The Indonesian Hajj. Part 2: The archives of the Dutch Vice-consulate and Medical Officer at Mecca, Saudi Arabia, 1937-1950
The Indonesian Hajj
Part 2: The archives of the Dutch Vice-consulate and Medical Officer at Mecca, Saudi Arabia, 1937-1950
In 1872 the Dutch opened a consulate (elevated to legation in 1930) in the Red Sea port of Jiddah (also spelled Jeddah), the gateway to the holy city of Mecca, to care for and monitor the activities of the thousands of pilgrims coming each year from the Netherlands East Indies for the hajj. The consulate’s archive is available from Moran on microfiche (order no. MMP106).
Vice-consulate in Mecca
The Netherlands enjoyed a good reputation in Arabia and the Indonesian pilgrims were regarded as the “rice of the Holy Land”. They were often the most numerous as well as being the wealthiest and most willing of pilgrims. In recognition of this situation, the Netherlands, alone of all countries, including Muslim lands, was granted the privilege of opening a vice-consulate in Mecca itself in 1923, staffed by an Indonesian Muslim. He was joined there in 1927 by a medical doctor, also an Indonesian Muslim, who ran a permanent policlinic for the benefit of the visiting pilgrims and the important Djawa colony of some 2,000 Indonesians living full-time in Mecca (the so-called Moekimien). The archives of vice-consulate and legation doctor covering the years 1937-1950 are now also available on microfiche as a small, but interesting supplement to the Jiddah archive.
The pilgrimage was not only a religious event, but also formed an essential source of income for the cities of Mecca and Medina, the Hejaz region along the Red Sea coast and the country as a whole until supplanted by royalties from the production of oil. A primary task of the consulate and vice-consulate was therefore to protect the Indonesian pilgrims from possible exploitation by unscrupulous locals. A second major concern was the health of the individual pilgrims and the maintenance of public health by preventing contagious diseases such as small pox and cholera.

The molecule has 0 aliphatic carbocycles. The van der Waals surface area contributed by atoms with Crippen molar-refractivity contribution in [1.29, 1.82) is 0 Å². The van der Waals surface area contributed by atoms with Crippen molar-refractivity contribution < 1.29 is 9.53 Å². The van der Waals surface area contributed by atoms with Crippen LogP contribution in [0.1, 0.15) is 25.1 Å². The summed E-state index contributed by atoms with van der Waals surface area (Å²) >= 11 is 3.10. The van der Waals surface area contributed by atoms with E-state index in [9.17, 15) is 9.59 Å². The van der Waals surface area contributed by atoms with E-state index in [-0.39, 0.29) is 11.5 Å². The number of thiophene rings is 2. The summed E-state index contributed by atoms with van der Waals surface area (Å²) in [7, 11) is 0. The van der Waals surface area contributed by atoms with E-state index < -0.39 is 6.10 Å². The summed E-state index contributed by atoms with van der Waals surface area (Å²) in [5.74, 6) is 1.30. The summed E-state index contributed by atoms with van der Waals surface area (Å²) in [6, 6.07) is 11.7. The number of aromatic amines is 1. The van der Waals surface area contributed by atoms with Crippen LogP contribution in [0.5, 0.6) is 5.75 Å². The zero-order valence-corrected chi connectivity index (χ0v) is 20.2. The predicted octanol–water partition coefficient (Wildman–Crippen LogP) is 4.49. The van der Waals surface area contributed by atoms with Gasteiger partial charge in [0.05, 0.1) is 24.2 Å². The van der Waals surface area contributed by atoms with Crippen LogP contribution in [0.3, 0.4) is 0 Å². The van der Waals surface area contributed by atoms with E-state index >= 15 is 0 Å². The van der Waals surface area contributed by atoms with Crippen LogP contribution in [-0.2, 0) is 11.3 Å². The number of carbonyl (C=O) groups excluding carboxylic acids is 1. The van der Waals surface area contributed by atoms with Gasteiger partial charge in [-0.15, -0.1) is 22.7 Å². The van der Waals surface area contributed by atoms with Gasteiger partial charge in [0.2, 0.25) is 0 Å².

War and decolonization
The period covered by these archives stands in the shadow of the Second World War, the Indonesian revolution of 1945 and the ensuing drama of decolonization leading to the transfer of sovereignty in December 1949. In its best years between 1927 and the Depression an average of 40,000 Indonesians per year had made the pilgrimage. The 1930s were more difficult due to the economic collapse and the coming of war in 1939 stopped the flow of pilgrims entirely. The occupation of the Netherlands by the Nazis in May 1940 and especially the fall of the Netherlands Indies to Japan in 1942 brought difficult times for the Indonesian community in Mecca as remittances from home became impossible. The legation doctor in these years was reduced to making his own small-pox vaccine with whatever means he had at hand. After the war a cautious reprise begins for the Indonesian hajj in 1946, but the political and military conflict between the Dutch and Indonesian Republican nationalists continued to disturb the flow of pilgrims, as well as causing tensions among the Moekimien and among the Dutch-Indonesian diplomatic personnel. In 1947 some 4,000 Indonesians made the journey to Mecca. With more than 10,000 pilgrims in 1948 the best results in 10 years were achieved, but it was to be the last pilgrimage under the complete “door to door aegis” of the Dutch. The second “police action” against the Republic of Indonesia in December-January 1948-1949 was a military success, but a diplomatic disaster that finally forced the Netherlands to let its colony go. The 1949 hajj was overshadowed by the coming transfer of sovereignty, while that of 1950 was under Indonesian control, though for the final time Dutch ships were still used to transport the pilgrims. On May 1 of that year the Dutch diplomatic representation in Jiddah and Mecca passed to independent Indonesian hands and the archives of the legation and vice-consulate were repatriated to the Netherlands.
H.H. Dingemans, Bij Allah’s buren [With Allah’s neighbors]. Rotterdam, 1973.
Dingemans was chargé d’affaires at Jiddah in 1939-1940 and legation head (gezant) from 1945 until the mission’s closing in 1950.